... Usually finds me cooking and wondering about tomorrow's mass and worship. Tonight was no exception, as I stood over the pan of chicken and pancetta risotto and thought about how my thoughts and suggestions for daily spiritual life in Lent might be received. Well, I hoped (and hope.) I am framing the homily with sage quotations from George Herbert, my icon of a country priest, and we will see.
Today has been a quite remarkable and delightful day spent with my daughter Kate. With gift cards and allowance money to burn she was eager to visit a "real mall," so the two of us drove to Smithtown. Music in the car, chats, silences, laughing at silly texts and calls, and then two hours shopping. Well, not my shopping, but I am glad to see that Abercrombie and Finch continue to offer plush leather club chairs for those visiting, but not actually trying on clothes. As a company of their pedigree would surely do! Alas, they no longer (as I once experienced in one of their finer country clothing stores in Edinburgh) offer a "wee dram" for "Sir, as Ma'am is otherwise engaged." But who knows?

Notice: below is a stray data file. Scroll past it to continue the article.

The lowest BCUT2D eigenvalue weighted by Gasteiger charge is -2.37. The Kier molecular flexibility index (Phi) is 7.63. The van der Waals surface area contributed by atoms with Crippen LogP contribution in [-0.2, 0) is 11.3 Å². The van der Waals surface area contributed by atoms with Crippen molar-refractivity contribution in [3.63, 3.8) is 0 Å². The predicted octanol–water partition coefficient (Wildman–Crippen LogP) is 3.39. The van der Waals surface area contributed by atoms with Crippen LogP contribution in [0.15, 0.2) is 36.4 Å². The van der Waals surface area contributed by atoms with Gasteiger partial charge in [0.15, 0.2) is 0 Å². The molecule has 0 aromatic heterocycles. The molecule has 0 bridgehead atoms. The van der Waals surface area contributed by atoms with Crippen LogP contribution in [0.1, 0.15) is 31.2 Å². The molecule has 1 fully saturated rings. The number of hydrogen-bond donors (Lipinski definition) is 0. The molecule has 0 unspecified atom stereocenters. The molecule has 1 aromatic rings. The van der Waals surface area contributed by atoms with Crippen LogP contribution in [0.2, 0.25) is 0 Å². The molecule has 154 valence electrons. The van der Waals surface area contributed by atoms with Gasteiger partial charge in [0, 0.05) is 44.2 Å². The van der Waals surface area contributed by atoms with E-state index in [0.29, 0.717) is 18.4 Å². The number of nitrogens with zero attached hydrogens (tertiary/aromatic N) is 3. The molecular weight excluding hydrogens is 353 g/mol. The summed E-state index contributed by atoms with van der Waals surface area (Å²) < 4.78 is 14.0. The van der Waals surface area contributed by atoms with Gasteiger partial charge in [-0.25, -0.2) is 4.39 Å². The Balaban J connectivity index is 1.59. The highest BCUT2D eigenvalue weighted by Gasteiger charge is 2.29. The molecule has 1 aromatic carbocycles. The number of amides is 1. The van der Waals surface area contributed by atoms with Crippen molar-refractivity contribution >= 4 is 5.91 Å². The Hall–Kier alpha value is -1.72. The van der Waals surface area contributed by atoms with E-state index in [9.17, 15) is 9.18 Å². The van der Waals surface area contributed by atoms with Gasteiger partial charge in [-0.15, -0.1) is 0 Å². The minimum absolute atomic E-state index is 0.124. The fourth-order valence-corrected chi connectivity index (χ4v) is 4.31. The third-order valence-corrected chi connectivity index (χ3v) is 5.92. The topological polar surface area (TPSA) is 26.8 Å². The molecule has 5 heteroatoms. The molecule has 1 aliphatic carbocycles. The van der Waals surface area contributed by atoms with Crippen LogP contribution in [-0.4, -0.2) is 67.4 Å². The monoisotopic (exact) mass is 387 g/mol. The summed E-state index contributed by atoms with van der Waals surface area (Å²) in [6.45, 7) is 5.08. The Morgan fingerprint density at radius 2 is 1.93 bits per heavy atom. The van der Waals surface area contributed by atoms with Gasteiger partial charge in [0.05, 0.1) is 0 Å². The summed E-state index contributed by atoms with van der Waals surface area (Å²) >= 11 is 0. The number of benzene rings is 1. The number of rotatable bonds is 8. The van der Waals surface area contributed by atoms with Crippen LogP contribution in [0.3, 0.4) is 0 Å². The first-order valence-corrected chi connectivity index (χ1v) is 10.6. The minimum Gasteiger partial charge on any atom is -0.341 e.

Lunch in the Cheesecake Factory, a crude title but an excellent restaurant, and then on to old Smithtown to one of my favorite model shops. And then home, both of us tired but happy. Such days are worth more than gold, and to be treasured even more than finest gold.
Now, full of that risotto, and sipping an average Cabernet, I will shortly read through my notes for the morning and then retire.
Oh, and my first devotional Lent book? Apologia pro vita sua, by (Cardinal) John Henry Newman.